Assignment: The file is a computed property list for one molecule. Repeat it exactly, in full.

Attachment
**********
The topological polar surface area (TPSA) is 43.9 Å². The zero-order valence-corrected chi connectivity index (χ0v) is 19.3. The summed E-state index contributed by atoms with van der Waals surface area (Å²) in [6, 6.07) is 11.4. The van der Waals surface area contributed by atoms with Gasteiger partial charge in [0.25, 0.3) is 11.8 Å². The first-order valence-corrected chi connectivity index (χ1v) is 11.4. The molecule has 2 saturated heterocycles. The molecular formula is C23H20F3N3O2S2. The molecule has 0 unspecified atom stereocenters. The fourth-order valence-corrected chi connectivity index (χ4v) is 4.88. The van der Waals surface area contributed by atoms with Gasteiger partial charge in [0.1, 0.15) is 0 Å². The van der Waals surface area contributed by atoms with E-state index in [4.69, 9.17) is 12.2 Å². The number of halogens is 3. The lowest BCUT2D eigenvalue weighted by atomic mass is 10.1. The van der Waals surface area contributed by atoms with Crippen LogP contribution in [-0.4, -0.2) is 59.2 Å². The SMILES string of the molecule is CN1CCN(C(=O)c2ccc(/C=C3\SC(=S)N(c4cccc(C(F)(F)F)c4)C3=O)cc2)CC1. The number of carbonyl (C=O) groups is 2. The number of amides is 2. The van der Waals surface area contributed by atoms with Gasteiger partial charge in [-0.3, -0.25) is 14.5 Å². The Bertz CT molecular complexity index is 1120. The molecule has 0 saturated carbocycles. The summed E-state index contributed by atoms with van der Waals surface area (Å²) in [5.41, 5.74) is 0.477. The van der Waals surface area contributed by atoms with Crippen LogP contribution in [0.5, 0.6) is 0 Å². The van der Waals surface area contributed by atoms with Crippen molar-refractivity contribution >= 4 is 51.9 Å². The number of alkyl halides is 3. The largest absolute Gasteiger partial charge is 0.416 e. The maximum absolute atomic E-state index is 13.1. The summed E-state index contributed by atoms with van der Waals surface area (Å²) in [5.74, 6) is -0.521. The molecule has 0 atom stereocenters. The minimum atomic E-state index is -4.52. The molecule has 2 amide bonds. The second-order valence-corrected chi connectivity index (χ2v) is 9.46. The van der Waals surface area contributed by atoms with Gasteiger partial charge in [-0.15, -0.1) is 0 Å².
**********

The topological polar surface area (TPSA) is 43.9 Å². The zero-order valence-corrected chi connectivity index (χ0v) is 19.3. The summed E-state index contributed by atoms with van der Waals surface area (Å²) in [6, 6.07) is 11.4. The van der Waals surface area contributed by atoms with Gasteiger partial charge in [0.25, 0.3) is 11.8 Å². The first-order valence-corrected chi connectivity index (χ1v) is 11.4. The molecule has 2 saturated heterocycles. The molecular formula is C23H20F3N3O2S2. The molecule has 0 unspecified atom stereocenters. The fourth-order valence-corrected chi connectivity index (χ4v) is 4.88. The van der Waals surface area contributed by atoms with Gasteiger partial charge in [0.1, 0.15) is 0 Å². The van der Waals surface area contributed by atoms with E-state index in [4.69, 9.17) is 12.2 Å². The number of halogens is 3. The lowest BCUT2D eigenvalue weighted by atomic mass is 10.1. The van der Waals surface area contributed by atoms with Crippen LogP contribution in [-0.4, -0.2) is 59.2 Å². The SMILES string of the molecule is CN1CCN(C(=O)c2ccc(/C=C3\SC(=S)N(c4cccc(C(F)(F)F)c4)C3=O)cc2)CC1. The number of carbonyl (C=O) groups is 2. The number of amides is 2. The van der Waals surface area contributed by atoms with Gasteiger partial charge in [-0.3, -0.25) is 14.5 Å². The Bertz CT molecular complexity index is 1120. The molecule has 0 saturated carbocycles. The summed E-state index contributed by atoms with van der Waals surface area (Å²) in [5.41, 5.74) is 0.477. The van der Waals surface area contributed by atoms with Crippen LogP contribution in [0.5, 0.6) is 0 Å². The van der Waals surface area contributed by atoms with Crippen molar-refractivity contribution >= 4 is 51.9 Å². The number of alkyl halides is 3. The largest absolute Gasteiger partial charge is 0.416 e. The maximum absolute atomic E-state index is 13.1. The summed E-state index contributed by atoms with van der Waals surface area (Å²) in [5.74, 6) is -0.521. The molecule has 0 atom stereocenters. The minimum atomic E-state index is -4.52. The molecule has 2 amide bonds. The second-order valence-corrected chi connectivity index (χ2v) is 9.46. The van der Waals surface area contributed by atoms with Gasteiger partial charge in [-0.15, -0.1) is 0 Å².